***

On the last day of my final year degree, I discovered the college library and felt a gnawing ache in my chest. For the first time in my life, I felt I had actually lost something of value in all that time I’d wasted on keeping friendships that I have today abandoned. And so I took to reading to avoid getting into the trap of friendships. I failed and today I haunt their remnants on Instagram and Twitter.

I became somewhat of a reader after I started teaching and today it is the only reminder I have of what I was able to escape, even if out of sheer laziness. Reading has brought me closer to worlds I would have otherwise never known.

One evening, I sat in the old department reading the last page of One Hundred Years of Solitude. And then suddenly, I was very aware that I was going to remember this moment for a long time. It was a book that I had first started reading in PG and then again after that when I graduated. But I finally finished it then, in the old department — three years after I had started reading it. It was raining outside and both my professors were reading too. I looked around and my mind sighed louder than it ever has.

Marquez took me to places that I found difficult to imagine but his characters did such absurd things – they ascended into heaven, died and came back alive, wrote and predicted the future in Sanskrit, and he wrote about all of them so convincingly; that he brought to my home Macondo. I read over and over again the scene where a thousand ants carry a newborn out onto the road and devour it.

Vargas Llosa reopened my childhood and all its shame with a force that I am still recovering from. I was pushed into writing many things about my grandmother and the various women in my family after I read these two men.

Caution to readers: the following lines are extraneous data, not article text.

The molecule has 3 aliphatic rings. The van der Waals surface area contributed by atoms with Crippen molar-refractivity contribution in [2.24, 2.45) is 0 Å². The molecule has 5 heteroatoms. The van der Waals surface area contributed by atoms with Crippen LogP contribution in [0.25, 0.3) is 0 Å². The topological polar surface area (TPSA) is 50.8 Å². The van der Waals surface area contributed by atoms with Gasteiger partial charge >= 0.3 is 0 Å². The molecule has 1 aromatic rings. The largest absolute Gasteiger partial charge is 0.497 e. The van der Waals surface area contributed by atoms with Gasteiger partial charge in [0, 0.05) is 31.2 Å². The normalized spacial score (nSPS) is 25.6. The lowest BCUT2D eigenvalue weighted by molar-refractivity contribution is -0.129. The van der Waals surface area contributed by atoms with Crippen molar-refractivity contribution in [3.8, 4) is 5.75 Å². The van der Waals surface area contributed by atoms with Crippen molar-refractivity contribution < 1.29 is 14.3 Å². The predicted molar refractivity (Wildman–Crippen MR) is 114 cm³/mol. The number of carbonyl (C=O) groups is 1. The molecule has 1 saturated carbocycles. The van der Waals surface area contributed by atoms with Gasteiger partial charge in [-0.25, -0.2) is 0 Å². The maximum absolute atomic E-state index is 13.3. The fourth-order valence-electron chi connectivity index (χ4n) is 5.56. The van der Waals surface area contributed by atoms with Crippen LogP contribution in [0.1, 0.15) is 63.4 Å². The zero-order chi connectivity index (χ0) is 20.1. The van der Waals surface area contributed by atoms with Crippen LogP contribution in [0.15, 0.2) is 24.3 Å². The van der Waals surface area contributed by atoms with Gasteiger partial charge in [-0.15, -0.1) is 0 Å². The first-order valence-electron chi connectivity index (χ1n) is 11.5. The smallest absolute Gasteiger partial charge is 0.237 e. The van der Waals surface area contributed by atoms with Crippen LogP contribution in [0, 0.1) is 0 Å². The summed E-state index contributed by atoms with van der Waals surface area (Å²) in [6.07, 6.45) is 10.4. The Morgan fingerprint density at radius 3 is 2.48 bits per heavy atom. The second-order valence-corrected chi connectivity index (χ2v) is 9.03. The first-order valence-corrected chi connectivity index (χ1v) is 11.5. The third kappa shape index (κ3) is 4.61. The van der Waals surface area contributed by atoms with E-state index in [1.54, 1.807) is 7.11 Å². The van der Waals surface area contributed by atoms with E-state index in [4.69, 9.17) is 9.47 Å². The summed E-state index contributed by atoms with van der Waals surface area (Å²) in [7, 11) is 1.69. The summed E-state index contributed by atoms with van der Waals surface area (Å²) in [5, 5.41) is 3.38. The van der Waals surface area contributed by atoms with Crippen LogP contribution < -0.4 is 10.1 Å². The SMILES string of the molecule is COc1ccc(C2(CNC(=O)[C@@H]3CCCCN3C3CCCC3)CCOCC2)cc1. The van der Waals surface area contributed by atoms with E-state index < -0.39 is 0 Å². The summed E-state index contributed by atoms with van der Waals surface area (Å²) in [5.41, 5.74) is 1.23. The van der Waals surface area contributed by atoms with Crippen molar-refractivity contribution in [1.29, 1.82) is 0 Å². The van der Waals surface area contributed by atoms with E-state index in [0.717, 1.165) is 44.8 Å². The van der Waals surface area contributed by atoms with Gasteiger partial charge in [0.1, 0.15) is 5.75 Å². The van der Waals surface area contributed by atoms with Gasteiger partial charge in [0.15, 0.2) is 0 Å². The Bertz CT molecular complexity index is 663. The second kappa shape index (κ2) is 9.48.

I found the Neapolitan series three months ago and reading it has been painfully reassuring. Elena Ferrante brought me to confront a fear that I had been dutifully running away from. When I first started writing, I wanted to write like the people who I thought wrote beautifully. Theirs was the only way to write. My fear was that if didn’t learn to write like them -like that, I could never become a good writer. And so everything I wrote disgusted me – the language was too simple, the metaphors too dull and the voice too ambitious. I grew desperate and lost whatever little relationship I had with writing.

Then Ferrante taught me a more reliable way of writing – to write honestly. She taught me to write the way I feel. It doesn’t matter if there is no rhythm, no rhyme, and no sentences that look perfectly carved but as long as there is memory, there is a story and as long as there is a story, there is the desire to do something with it. After all, what else is the point to writing?

Siddalingaiah’s Ooru Keri taught me to outgrow my anger when I write. And so I write now, still desperate, still lost and struggling but when I finish, I feel like I do when after a tiring day, the bed that I want to sleep in is uncomfortable but I can always rely on my tiredness to put me to sleep well.

***

Gaana says that engineering was a mistake. In the last three years, her parents have made her meet over 50 men – all professionals and experts in engineering and medical. She liked only one man out of the 50 because he asked her if she’d eaten breakfast one morning. She was so delighted, she cried.

Back in RKJ’s tuition, where I was planning to quit science, I’d once asked a classmate (forever the first rank girl), if they had Arts in Vijaya College where she studied. She looked at me in wild horror – her studious, Brahmin face scrunching up in disgust. She never talked to me after that. Years later, I was waiting for a cab near her house, and I saw her standing outside– still bespectacled and first-rank looking. She was standing with a plate and feeding her year old toddler. For a moment, we looked at each other and then we looked away.

Most of my classmates today are married and abroad. These were people who were never mean to anybody but they frightened the living daylights out of me. They made it seem like it was completely normal to believe that science was the only desirable option and so was getting married at 25.

When I look back, I can see that I started very late. I have arrived at reading and writing only now and I’m reminded of this every single day of my teaching life. I find that everywhere, there are more and more students who have finished reading Dostoevsky and Tolstoy but don’t know who Rakhi Sawant is. And it doesn’t help that I know her like the back of my hand. Didn’t these people ever watch TV?